Jeff Denson – Outside My Window (2018)

Jeff Denson - Outside My Window (2018)
Artist: Jeff Denson
Album: Outside My Window
Genre: Contemporary Jazz
Origin: USA
Released: 2018
Quality: mp3, 320 kbps
Tracklist:
Grace
In Your Eyes
For A Brand New Day
Have We Really Gone This Far’
Through The Mist
Bird Alone
Fell On Black Days
Outside My Window

DOWNLOAD ALBUM

Bassist Jeff Denson has been showing his abilities as a singer on several recent recordings. He performed a couple of The Beatles’ songs on the San Francisco String Trio’s May I Introduce To You and did Jeff Buckley’s “So Real” on the Negative Press Project’s Eternal Life: Jeff Buckley Songs and Sounds. Here he devotes an entire album to his vocals, singing the work of Buckley, Peter Gabriel, Abbey Lincoln and Soundgarden’s Chris Cornell, in addition to several of his own songs.

Denson has a strong, melodious tenor voice that, at times, resembles Jeff Buckley’s, something really noticeable as he sails over the jazz-rock flow of Dayna Stephens’ tenor sax and Kari Ikonen’s electric piano on Buckley’s own “Grace.” The resemblance also shows in his maneuvering of the dark, snaky groove of Cornell’s “Fell On Black Days” and the quivering soulfulness he brings to Gabriel’s powerful love song, “In Your Eyes.” On Abbey Lincoln’s “Bird Alone” he becomes more of a torch singer, singing mournfully in Lincoln’s sharp cadences over the soft tumbling of his own bass, Ikonen’s piano and Ronen Itzik’s drums.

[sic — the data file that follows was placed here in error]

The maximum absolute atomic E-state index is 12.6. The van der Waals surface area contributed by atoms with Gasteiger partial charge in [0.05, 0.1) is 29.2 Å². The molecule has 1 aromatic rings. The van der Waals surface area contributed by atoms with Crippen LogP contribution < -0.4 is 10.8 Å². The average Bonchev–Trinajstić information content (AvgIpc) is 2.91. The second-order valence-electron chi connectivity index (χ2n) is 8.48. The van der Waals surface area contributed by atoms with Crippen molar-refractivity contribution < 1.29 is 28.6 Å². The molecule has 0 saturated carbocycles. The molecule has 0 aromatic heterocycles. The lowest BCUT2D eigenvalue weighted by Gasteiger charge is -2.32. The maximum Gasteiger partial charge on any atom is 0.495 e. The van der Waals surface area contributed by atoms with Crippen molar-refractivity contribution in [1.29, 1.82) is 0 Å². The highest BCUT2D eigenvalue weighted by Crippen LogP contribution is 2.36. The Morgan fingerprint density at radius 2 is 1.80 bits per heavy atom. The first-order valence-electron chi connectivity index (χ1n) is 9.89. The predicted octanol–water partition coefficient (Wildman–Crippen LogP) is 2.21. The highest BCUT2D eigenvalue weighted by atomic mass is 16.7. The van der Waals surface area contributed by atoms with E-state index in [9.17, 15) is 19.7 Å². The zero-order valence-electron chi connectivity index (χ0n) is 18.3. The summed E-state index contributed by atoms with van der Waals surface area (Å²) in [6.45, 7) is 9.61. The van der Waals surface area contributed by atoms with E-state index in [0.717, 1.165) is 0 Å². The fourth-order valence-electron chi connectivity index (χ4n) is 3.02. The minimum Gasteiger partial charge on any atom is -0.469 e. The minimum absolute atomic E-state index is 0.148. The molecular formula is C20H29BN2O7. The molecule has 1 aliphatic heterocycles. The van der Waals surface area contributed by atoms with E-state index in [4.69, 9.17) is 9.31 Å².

Denson’s original songs give more of a spotlight to the full band. The rising and falling union of synthesizer, saxophone and bowed bass sets the tone on “Brand New Day” while “Through The Mist” has Ikonen’s restless electric piano and Itzik’s chugging drums setting the atmosphere as Stephens’ tenor and Denson’s wordless voice moan on top. “Have We Really Gone This Far?” matches a creamy, soaring vocal to a deliberately clunky musical accompaniment effectively and “Outside My Window” is a woozy, sleepy-eyed blues on which Denson croons above swaying baritone sax and synthesizer before plucking his own tipsy bass solo.

If Denson just wanted to concentrate on his singing, he would probably gain a following. He has a distinctive voice with an element of vulnerability and his original material has an inventiveness and flexibility that might go over well in progressive jazz-rock circles. Whatever his future holds, hopefully he will not leave the bass behind because he sounds really good on that instrument as well. For the present, he has put together a really impressive vocal showcase for himself.
By JEROME WILSON